Ryan Desmarais:
Great question. Peering into my crystal ball, Sean, what do I see?

Sean Corbett:
Yeah, you better make a prediction for us, that’s right.

Ryan Desmarais:
What do I see in the crystal ball coming through in 2022? I mean, for me, what I’m seeing and this is not just in 2022. The last kind of few years is trending towards this, is that Google is now taking more into account, not just what’s on your website. But also, what other directories say about your business and-

Sean Corbett:
Yeah. Yeah. The whole ecosystem of how you’re represented online.

Ryan Desmarais:
The ecosystem of how you’re represented online. And there are businesses out there that offer this service stand alone. The point I wanted to make is this, anytime your business is mentioned on the internet, whether it’s on your website, whether it’s on a directory, whether it’s in a chamber of commerce, wherever. You want to make sure that that information is up to date and that it matches everywhere. That’s something that I’ve seen in the last few years that that’s really accelerating. That if you have conflicting business information, it doesn’t help your business.

Ryan Desmarais:
Essentially, the more that Google sees your business and the same address, the same phone number on these multiple websites, the easier it is for Google to rank you higher on search. So that’s what I’m seeing because there’s new directories pop up every day and your business can be listed in these directories, even if you don’t know about it. But as a business owner, it’s your responsibility to do a quick search for your business once in a while and just make sure that all that information is up to date. Because the more conflicting it is, the tougher it is for Google to rank you high on search.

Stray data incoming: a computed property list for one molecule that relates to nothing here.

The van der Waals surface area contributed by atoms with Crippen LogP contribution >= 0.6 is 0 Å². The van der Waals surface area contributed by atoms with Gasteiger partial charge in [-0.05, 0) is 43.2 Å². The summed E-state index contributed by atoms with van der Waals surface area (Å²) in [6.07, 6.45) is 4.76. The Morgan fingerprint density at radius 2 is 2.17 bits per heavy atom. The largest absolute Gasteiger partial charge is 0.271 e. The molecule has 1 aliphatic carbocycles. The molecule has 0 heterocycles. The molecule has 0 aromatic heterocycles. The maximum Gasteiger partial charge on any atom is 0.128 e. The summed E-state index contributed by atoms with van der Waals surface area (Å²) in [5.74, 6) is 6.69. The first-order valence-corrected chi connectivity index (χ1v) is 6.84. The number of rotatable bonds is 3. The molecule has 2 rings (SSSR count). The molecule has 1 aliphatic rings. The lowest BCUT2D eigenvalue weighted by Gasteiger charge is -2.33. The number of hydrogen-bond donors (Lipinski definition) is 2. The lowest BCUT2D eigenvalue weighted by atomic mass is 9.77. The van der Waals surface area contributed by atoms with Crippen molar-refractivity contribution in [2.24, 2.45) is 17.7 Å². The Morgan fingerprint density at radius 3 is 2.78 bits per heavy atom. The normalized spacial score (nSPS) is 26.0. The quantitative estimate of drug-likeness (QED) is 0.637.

Sean Corbett:
Yeah. And actually, I don’t want to gloss over that one point. That’s actually the greatest single tip to doing an annual or whatever quarterly review of your business and website. Literally what Ryan just said, just Google your business name online and see what happens. You would be shocked sometimes at what you find.

Ryan Desmarais:
It’s true.

Sean Corbett:
I should practice what I preach because I don’t do that enough for my clients and for some of my own side businesses, I don’t even do it. And every time I do it, oh, it’s always something.

Ryan Desmarais:
It’s always something.

Sean Corbett:
Right. Whether it’s like a weird review that you got to go and address, or like you said-

Ryan Desmarais:
Yep.

Sean Corbett:
Someone’s got your business information totally wrong.

Ryan Desmarais:
Yep.

Sean Corbett:
Or on the flip side, we found like reviews or referrals or someone wrote an article about us that they didn’t tell us and it was glowing and it was fantastic. Like, well man, we want to reach out to this person. We want to feature that in our advertising. How come we didn’t know about this? Because we didn’t do that one simple thing.

Ryan Desmarais:
Mm-hmm (affirmative). In a nutshell and paraphrasing it, very simply, Google yourself, Google your business, see what shows up. If there’s outdated phone numbers, addresses, information, try and address those. Any negative reviews, try and address those, of course. But just Google yourself, that’s the practice that I would preach here as my parting thought.